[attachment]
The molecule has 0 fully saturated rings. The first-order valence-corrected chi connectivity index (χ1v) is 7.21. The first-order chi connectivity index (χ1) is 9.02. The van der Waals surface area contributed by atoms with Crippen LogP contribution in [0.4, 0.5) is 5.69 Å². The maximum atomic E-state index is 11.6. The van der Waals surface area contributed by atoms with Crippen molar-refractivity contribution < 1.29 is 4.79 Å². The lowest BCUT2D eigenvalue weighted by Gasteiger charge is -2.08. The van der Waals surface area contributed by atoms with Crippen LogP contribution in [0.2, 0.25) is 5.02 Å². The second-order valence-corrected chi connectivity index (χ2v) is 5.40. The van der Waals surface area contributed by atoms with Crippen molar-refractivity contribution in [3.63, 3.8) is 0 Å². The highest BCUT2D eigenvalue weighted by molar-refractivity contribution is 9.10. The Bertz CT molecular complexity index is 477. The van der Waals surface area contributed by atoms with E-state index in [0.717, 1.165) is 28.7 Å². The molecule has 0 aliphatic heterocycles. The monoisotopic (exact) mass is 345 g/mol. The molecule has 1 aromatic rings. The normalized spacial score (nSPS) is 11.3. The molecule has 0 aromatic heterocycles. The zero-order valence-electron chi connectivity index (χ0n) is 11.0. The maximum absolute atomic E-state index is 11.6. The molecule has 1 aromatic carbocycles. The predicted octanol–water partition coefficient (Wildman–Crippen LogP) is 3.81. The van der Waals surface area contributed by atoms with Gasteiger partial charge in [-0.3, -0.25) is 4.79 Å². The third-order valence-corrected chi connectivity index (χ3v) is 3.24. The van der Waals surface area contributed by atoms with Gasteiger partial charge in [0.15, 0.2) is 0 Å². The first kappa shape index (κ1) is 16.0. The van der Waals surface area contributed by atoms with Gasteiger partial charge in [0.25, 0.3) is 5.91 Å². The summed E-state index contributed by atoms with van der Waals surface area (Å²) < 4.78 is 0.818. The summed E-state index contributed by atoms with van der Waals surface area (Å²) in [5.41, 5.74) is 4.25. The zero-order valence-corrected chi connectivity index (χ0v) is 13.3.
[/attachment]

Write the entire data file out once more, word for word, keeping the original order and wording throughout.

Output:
The molecule has 0 fully saturated rings. The first-order valence-corrected chi connectivity index (χ1v) is 7.21. The first-order chi connectivity index (χ1) is 9.02. The van der Waals surface area contributed by atoms with Crippen LogP contribution in [0.4, 0.5) is 5.69 Å². The maximum atomic E-state index is 11.6. The van der Waals surface area contributed by atoms with Crippen molar-refractivity contribution < 1.29 is 4.79 Å². The lowest BCUT2D eigenvalue weighted by Gasteiger charge is -2.08. The van der Waals surface area contributed by atoms with Crippen LogP contribution in [0.2, 0.25) is 5.02 Å². The second-order valence-corrected chi connectivity index (χ2v) is 5.40. The van der Waals surface area contributed by atoms with Crippen molar-refractivity contribution in [3.63, 3.8) is 0 Å². The highest BCUT2D eigenvalue weighted by molar-refractivity contribution is 9.10. The Bertz CT molecular complexity index is 477. The van der Waals surface area contributed by atoms with E-state index in [0.717, 1.165) is 28.7 Å². The molecule has 0 aliphatic heterocycles. The monoisotopic (exact) mass is 345 g/mol. The molecule has 1 aromatic rings. The normalized spacial score (nSPS) is 11.3. The molecule has 0 aromatic heterocycles. The zero-order valence-electron chi connectivity index (χ0n) is 11.0. The maximum absolute atomic E-state index is 11.6. The molecule has 1 aromatic carbocycles. The predicted octanol–water partition coefficient (Wildman–Crippen LogP) is 3.81. The van der Waals surface area contributed by atoms with Gasteiger partial charge in [-0.3, -0.25) is 4.79 Å². The third-order valence-corrected chi connectivity index (χ3v) is 3.24. The van der Waals surface area contributed by atoms with Gasteiger partial charge in [0.15, 0.2) is 0 Å². The first kappa shape index (κ1) is 16.0. The van der Waals surface area contributed by atoms with Gasteiger partial charge in [0.25, 0.3) is 5.91 Å². The summed E-state index contributed by atoms with van der Waals surface area (Å²) < 4.78 is 0.818. The summed E-state index contributed by atoms with van der Waals surface area (Å²) in [5.41, 5.74) is 4.25. The zero-order valence-corrected chi connectivity index (χ0v) is 13.3.